Narco-capitalism grips North Korea


The Tumen River, at the border between North K...

Tumen River - China-DPRK border

The Far-East has always had a “special relationship” with narcotics, and the DPRK is no exception. In a recent article, associate professor at Kookmin University in Seoul Andrei Lankov notes a shift in narcotics production and use in North Korea, from state-run (or at least protected) to free-market style.

North Korea’s involvement with narcotics trafficking came under the spotlight 35 years ago. Lankov writes:

In 1976, Norwegian police intercepted a large shipment of hashish in the luggage of North Korean diplomats. The same year, another group of North Korean officials was found in possession of the same drug by Egyptian customs; they had 400 kilograms of hashish in their luggage.

In both cases, diplomatic passports saved them from any formal investigation. Next year, North Korean diplomats were caught trying to smuggle drugs into Venezuela and India. In India, quite friendly to North Korea in those days, the 15 kgs of hashish was transported by the ambassador’s secretary. After that, such seizures became regular occurrences, usually once every year or two, and usually involving North Korean diplomats.

Humanitarian workers have warned not to come to quick and easy conclusions: not all narcotic farming was for international trade. In the late nineties, when even North Koreans elite enough to work for UN staff found it near impossible to acquire simple antibiotics, it was common to see locally-produced anesthetic drugs derived from opiates used in hospitals.

Lankov also says that available estimates suggest that the DPRK government didn’t earn much from the illicit drug trade and that these risky operations were largely waged ostensibly to sustain North Korean missions overseas – from the mid-1970s such missions were required to pay for their own expenses. But according to the latest analysis of the US State Department, North Korea seems to have significantly reduced its narcotics production.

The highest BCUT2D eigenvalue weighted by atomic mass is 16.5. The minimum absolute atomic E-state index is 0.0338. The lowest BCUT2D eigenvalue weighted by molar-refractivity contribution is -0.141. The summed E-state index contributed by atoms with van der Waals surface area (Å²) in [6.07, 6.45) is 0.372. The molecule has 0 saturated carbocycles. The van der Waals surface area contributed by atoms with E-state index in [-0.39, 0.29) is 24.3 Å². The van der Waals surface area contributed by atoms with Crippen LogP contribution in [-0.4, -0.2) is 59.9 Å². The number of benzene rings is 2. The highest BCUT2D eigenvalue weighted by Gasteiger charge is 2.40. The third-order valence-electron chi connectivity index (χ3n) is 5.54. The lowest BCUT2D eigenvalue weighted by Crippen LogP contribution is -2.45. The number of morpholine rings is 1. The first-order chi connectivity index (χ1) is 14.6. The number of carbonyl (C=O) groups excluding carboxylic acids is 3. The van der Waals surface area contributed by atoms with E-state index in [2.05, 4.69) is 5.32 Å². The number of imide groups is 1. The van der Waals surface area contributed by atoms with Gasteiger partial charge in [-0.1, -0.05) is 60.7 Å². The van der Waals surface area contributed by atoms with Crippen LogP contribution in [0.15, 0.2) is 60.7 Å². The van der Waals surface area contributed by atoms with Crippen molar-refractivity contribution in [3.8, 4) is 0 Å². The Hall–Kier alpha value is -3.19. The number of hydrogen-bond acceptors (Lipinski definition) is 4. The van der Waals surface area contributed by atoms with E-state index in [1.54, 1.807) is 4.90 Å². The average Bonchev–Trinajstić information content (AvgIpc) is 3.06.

Lankov also cautions however against heaving a collective sigh of relief:

If anything, the situation has become worse over the past five to six years. But this time, the North Korean regime seems to have little or no responsibility for the new boom in drug production.

Things began to change around 2005; by that time North Korea had undergone what is usually described as “grassroots capitalism” or “marketization from below”. The old state-run economy had come to a complete standstill, so most North Koreans started to make a living through all sorts of private economic activities – from cultivating private fields and working at private workshops to smuggling.

Lankov reports that his frequent interactions with North Koreans suggest that the DPRK has experienced a sudden and dramatic upsurge in drug usage, especially in the more desolate northern regions. Lankov writes:

My interviewees say that at least in the cities of the borderlands a significant proportion of younger people have had some experience with Ice. A schoolteacher from a borderland city of Musan recently told me that in 2008-09 most of the students in their final years of high school tried Ice.

But the problem is not limited to the borderlands. A few months ago, a colleague of mine whilst visiting a prestigious college in Pyongyang spotted a poster that warned Pyongyang students about the dangers of drug use. Merely a few years ago, such a poster would be both unthinkable and unnecessary.

The North Korean drug scene is dominated by “Ice” (or crystal meth), a meth-amphetamine derivative which can be produced relatively easily in numerous small workshops. Indeed, the relative simplicity in production of meth is a problem for many western nations as well, as most of the ingredients are readily available through over-the-counter cold medication.

North Korean producers often import the raw materials from China which is also becoming a major market for North Korean drug manufacturers. In many cases, Lankov writes, there are joint operations of Chinese and North Korean criminal groups: the Chinese provide the necessary supplies while the North Koreans use their territory as a safe haven to process drugs that are later shipped to China.

More will be revealed on this issue, no doubt.

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